Banksy’s "Umbrella Girl" was among the most beautiful and poignant of his compositions. The image features a forlorn young girl who, naturally, relied on her umbrella for protection, but discovered that the umbrella itself was the source of the rain. New Orleanians who presumed levee protection were immediately able to relate to the "Umbrella Girl’s" existential situation.
Banksy, whose works have sold at auction for as much as £660,000, created the mural after Hurricane Katrina in 2005. It is among a dozen made in 2008 in the US state of New Orleans by the mysterious artists, many of which have been painted over or destroyed.
New Orleans photographer Charlie Varley was one of many people who visited the work site at Rampart and Kerlerec streets as unidentified workmen labored to remove "umbrella girl" from the wall of a building on Feb. 21. Varley captured of one of the men as he used a power drill to remove the portion of the wall that bore the valuable artwork.
WWL television reported that neighbors stepped in to stop alleged thieves from stealing the Banksy. Indeed, a New Orleans police report bears that out, saying an attempted theft was reported at 8:54 p.m., having occurred about 1 p.m., said officer Garry Flot, a Police Department spokesman. The owner estimated the piece's value at "several thousands of dollars."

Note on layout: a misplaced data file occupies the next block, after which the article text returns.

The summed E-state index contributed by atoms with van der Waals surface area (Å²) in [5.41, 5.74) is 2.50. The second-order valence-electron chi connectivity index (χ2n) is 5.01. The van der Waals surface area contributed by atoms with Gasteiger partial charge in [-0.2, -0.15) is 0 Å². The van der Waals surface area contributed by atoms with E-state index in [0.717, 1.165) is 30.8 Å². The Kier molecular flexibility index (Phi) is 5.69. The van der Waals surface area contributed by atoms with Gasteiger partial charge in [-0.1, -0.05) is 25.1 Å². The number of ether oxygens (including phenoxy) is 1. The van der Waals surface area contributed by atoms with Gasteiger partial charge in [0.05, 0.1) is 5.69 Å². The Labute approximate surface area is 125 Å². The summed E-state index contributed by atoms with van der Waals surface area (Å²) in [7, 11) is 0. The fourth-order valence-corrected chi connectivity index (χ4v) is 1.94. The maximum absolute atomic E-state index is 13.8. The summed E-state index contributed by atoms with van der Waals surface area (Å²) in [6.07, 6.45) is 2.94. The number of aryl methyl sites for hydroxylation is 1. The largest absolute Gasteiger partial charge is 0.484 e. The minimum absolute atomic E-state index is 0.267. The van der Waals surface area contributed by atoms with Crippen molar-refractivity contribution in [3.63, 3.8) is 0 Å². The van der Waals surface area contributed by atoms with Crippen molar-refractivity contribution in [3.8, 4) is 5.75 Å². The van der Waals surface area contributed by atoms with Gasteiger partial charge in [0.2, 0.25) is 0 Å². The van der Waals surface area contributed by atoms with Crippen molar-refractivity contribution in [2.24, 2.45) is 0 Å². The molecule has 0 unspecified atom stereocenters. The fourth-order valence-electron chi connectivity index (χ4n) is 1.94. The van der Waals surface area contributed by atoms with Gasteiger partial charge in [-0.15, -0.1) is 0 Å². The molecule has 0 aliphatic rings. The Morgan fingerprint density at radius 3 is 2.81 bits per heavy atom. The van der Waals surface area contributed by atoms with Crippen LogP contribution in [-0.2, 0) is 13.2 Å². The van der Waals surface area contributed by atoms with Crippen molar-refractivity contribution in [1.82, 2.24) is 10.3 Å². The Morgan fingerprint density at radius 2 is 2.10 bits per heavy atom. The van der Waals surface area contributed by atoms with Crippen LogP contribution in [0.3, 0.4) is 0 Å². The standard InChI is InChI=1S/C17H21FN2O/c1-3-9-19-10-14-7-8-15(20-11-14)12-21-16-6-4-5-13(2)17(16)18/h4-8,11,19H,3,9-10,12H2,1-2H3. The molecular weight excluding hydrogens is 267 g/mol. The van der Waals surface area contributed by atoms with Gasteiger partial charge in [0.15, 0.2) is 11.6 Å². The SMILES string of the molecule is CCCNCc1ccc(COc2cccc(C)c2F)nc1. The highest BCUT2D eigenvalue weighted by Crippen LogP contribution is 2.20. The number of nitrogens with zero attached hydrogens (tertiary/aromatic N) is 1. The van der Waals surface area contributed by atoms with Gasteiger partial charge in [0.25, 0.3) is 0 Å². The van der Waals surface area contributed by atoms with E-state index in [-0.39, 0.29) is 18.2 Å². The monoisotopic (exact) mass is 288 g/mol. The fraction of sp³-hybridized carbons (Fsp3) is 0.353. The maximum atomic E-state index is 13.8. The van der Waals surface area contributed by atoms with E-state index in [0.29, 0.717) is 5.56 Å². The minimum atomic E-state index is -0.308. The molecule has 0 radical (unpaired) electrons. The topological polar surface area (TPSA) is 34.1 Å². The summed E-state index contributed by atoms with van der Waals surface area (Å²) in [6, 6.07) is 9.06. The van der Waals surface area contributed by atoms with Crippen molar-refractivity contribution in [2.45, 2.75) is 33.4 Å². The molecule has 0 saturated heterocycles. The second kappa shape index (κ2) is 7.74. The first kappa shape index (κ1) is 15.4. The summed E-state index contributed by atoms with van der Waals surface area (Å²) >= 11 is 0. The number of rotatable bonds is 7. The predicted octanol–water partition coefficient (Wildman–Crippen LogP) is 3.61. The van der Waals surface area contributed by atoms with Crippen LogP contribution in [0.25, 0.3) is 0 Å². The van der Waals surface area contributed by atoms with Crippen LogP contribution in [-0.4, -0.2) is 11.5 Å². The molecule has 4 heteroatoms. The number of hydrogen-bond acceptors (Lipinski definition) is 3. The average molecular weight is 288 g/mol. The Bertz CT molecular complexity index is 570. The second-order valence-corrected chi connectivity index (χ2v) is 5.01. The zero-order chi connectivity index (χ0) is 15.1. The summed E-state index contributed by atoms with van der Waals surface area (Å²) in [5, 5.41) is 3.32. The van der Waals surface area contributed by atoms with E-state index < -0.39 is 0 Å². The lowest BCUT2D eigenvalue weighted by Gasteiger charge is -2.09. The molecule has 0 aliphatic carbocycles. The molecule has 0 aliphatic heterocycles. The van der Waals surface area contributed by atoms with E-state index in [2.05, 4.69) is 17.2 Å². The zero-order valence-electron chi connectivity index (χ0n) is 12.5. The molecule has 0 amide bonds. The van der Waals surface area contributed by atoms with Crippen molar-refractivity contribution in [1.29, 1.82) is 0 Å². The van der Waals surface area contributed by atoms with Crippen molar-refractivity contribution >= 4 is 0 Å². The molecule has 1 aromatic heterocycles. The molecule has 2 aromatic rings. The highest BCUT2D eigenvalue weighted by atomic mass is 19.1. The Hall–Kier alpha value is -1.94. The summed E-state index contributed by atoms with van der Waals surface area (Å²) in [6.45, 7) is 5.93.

Police were seeking two men, each 25 to 35 years old with light complexions. One was said to be about 6 feet tall with short hair. The other was about 5 feet, 9 inches tall and unshaven and wore a The Home Depot apron. They drove away in a white Budget rental truck on Kerlerec.
The following Saturday, a temporary plywood wall was erected around the painting and a guard was posted for its protection.